in February, Trump signed a five-point plan to assure AI makes America Great Again, down the line. The five: to promote R&D, reduce barriers, train workers, foster trust, and compete globally, really amount to one:
(b) The United States must drive development of appropriate technical standards and reduce barriers to the safe testing and deployment of AI technologies in order to enable the creation of new AI-related industries and the adoption of AI by today's industries. [i]
In other words, hand the government's knowledge, resources, and labor over to private companies.
In their usual, contradictory way, the gatekeepers of capitalism - your officials - mandate, the future is free-market-based Ai. Of course, this is just to house-keep. The plan was already working. Venture capital funding for AI startups reached record levels in 2018, increasing 72% compared to 2017 to $9.33bn in funding. [ii]
Digital technologies, in general, appeal to investors. In part, because they forego a lot of the hard inputs of manufacturing. In part, because the workforce is young and still willing to compete against itself. And in part, particularly with AI, because we don't really know what it does yet, they can promise anything.
AI has particular-value to speculators, as it makes analysis of highly-complex data more within reach. Yet it's important to recall, markets themselves are a form of predictive technology, and speculators have never really minded that their predictions and outcomes rarely coincide, so long as they further casino capitalism.
Thus, besides what additional risks AI brings, it inherits all the problems of the market. Namely, that its predictions are only a synthesis of its inputs. When they fail, as they do, we invert blame to 'market-failures', rather than the fruition of a biased set.
According to a recent New York University research center report (published by the AI Now Institute, as one of 150+ studies with like conclusions), AI is adopting our hierarchies and prejudices. The industry's overwhelmingly white-male workforce has gifted us systems that perpetuate race and gender biases. [iii]
For instance, in 2016, Pro Publica ran an analysis on a proprietary algorithm, COMPAS, that predicts recidivism rates to weigh in sentencing. It "found that black defendants were far more likely than white defendants to be incorrectly judged to be at a higher risk of recidivism, while white defendants were more likely than black defendants to be incorrectly flagged as low risk. " At its best it proved 60% accurate. Among other miscalculations, it was incorrect in 80% of the cases regarding violent recidivism. [iv]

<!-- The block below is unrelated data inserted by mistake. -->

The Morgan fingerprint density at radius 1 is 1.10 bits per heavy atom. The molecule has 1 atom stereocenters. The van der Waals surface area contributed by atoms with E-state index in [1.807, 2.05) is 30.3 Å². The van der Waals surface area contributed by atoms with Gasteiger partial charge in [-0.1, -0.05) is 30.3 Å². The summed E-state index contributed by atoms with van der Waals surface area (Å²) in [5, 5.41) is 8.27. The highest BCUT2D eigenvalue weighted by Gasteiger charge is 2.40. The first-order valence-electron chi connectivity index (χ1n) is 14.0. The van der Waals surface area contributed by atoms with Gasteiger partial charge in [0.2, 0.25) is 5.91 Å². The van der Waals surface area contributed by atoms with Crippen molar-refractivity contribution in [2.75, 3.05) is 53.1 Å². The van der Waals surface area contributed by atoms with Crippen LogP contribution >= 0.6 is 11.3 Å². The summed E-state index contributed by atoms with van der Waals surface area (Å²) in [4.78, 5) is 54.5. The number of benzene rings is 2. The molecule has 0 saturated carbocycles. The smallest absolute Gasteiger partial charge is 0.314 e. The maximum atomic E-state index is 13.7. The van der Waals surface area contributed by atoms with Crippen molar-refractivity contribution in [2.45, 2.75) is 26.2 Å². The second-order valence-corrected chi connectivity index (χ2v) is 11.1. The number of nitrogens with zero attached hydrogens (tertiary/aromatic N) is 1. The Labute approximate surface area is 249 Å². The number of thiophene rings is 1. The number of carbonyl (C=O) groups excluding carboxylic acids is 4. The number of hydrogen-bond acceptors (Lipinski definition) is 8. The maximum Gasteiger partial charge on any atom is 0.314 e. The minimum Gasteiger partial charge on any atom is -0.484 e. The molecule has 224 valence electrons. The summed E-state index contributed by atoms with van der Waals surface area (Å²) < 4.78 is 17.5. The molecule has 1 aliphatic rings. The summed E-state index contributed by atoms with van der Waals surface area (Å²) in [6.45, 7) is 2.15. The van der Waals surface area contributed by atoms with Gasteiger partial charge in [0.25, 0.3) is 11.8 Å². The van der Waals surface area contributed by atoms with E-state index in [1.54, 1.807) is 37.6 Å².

Of course, (if you're not Pro Publica) the role of our so-called free press is to glean otherwise critical studies for their nod toward market-based solutions. In this age of fashionable, collective self-criticism, its sexy to endite the status quo (the market-mandate), but it rarely if ever takes outside the bounds of market-capitalism.
In this case, the report suggests making pay-rates, harassment, and discrimination reports public, and increasing affirmative action to dilute AI's prejudices. [v] In other words, these are market-failures. To which they prescribe market tweaks.
Add to that, Trump's mandate gets frequent criticism for not adding a sixth point facilitating immigrant contributions to R&D. This, from both sides of the isle, not as politics, certainly not to preach human rights, but as a necessary market-adjustment.
In sum, these are market corrections to address market-failures. Already there's a contradiction (dating much-further back the AI). Simply put, you cannot tweak your way out of failure.
Today, market-failure on a grand-scale may end capitalism - and civilization - for good, through climate-change. How confident should we be that market-corrections will avert full-scale disaster? The common fear is that they'll produce too little change, too late.
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